I learned early in life that Ajax Laundry Detergent is stronger than dirt, that you should buckle up for safety and Winston tastes good, like a cigarette should. Needless to say, a career in advertising was the farthest thing from my mind. I would be either an ambassador to Upper Votla, or an oceanographer studying dolphins.
In high school, I was convinced that you had to draw in order to be an artist, and since I WAS an artist, I drew. I drew distorted people and dull landscapes. I drew ugly cats that looked like dogs and dogs that looked like horses. Then I discovered typography and fell in love with graphic design. In college, I had an affair with cinematography. And throughout it all, I was passionately writing poetry and short stories.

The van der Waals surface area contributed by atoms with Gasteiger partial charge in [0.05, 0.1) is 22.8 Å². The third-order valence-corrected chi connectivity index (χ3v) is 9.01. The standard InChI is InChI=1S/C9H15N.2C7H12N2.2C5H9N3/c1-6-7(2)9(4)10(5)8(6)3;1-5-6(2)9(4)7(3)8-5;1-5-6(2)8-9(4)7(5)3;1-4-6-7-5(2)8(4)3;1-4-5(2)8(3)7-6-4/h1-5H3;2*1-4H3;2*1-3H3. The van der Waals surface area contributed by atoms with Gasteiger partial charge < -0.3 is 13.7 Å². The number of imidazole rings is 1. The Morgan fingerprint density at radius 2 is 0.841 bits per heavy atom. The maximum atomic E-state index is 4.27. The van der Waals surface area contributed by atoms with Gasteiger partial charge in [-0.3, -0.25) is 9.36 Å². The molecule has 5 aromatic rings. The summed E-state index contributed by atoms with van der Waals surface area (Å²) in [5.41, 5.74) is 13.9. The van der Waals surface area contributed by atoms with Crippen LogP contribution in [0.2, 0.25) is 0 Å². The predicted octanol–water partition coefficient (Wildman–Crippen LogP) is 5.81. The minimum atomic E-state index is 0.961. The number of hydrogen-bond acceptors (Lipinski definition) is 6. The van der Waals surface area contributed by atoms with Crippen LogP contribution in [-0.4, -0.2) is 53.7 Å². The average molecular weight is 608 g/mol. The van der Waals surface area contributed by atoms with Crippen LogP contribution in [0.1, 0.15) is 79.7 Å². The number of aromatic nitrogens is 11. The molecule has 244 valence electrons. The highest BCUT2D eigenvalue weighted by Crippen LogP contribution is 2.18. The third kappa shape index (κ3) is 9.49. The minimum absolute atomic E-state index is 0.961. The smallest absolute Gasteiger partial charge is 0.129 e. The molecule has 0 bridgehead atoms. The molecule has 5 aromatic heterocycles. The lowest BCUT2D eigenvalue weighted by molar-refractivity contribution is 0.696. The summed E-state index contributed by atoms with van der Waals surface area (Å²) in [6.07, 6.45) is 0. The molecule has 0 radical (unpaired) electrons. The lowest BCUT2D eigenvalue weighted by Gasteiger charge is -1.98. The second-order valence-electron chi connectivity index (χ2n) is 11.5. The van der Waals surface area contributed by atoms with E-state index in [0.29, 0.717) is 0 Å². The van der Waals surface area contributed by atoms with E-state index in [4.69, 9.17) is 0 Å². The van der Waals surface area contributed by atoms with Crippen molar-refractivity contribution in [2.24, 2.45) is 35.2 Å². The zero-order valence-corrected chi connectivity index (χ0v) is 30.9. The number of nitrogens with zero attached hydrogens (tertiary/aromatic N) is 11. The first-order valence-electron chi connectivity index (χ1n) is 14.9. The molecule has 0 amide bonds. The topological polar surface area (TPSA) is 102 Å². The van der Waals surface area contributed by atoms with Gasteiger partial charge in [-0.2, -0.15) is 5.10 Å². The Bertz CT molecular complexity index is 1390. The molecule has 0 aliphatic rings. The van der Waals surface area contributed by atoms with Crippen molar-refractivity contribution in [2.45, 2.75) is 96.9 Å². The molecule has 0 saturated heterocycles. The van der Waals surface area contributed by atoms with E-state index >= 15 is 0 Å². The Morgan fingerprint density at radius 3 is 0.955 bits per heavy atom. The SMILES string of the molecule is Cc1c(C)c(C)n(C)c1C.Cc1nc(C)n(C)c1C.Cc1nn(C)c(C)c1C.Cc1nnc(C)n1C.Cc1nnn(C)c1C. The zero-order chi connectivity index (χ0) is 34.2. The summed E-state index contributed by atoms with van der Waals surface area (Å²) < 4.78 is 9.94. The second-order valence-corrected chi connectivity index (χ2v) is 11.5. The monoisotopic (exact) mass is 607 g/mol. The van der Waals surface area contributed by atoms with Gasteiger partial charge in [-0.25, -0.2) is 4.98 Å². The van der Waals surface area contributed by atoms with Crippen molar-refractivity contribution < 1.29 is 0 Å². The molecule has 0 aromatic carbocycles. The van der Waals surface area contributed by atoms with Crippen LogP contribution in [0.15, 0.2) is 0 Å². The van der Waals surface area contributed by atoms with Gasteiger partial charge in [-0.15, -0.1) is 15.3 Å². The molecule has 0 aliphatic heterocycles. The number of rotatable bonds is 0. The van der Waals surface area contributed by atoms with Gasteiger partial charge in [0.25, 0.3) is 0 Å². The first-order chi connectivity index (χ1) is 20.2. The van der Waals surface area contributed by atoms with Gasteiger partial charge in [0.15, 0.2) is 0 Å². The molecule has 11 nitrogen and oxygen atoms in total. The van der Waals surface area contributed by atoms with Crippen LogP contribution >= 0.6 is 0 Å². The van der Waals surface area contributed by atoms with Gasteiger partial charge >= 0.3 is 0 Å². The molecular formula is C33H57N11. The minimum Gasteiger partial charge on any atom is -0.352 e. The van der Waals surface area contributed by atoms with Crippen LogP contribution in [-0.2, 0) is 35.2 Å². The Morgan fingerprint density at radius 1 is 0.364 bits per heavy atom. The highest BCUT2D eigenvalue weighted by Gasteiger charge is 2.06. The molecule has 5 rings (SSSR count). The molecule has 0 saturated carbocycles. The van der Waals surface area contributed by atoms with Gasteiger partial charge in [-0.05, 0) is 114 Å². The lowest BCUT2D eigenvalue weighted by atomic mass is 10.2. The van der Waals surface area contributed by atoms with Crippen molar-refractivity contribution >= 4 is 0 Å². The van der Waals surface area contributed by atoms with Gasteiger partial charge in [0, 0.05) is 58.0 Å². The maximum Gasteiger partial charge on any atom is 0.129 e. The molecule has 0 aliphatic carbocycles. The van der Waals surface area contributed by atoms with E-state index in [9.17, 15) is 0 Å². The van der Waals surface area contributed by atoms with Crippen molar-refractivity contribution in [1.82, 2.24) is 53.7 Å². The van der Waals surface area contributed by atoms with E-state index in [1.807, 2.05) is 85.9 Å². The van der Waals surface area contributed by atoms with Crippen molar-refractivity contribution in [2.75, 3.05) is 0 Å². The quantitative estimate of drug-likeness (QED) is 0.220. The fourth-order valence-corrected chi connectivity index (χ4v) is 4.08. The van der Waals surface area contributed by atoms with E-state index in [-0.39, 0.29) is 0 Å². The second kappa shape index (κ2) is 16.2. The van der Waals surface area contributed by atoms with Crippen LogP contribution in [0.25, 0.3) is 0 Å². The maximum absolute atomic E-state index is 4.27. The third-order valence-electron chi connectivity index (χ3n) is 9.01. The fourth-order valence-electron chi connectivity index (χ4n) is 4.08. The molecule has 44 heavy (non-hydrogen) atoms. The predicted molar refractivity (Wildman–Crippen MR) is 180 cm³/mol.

Then, an epiphany: advertising!
Here, at last, were all my loves in one profession. I could salivate over great typography; adore the wonderful turn of a phrase; be enraptured by the dance of celluloid through the gates of Arri. Drawing? I would leave drawing to the art directors, because art directors must be able to draw.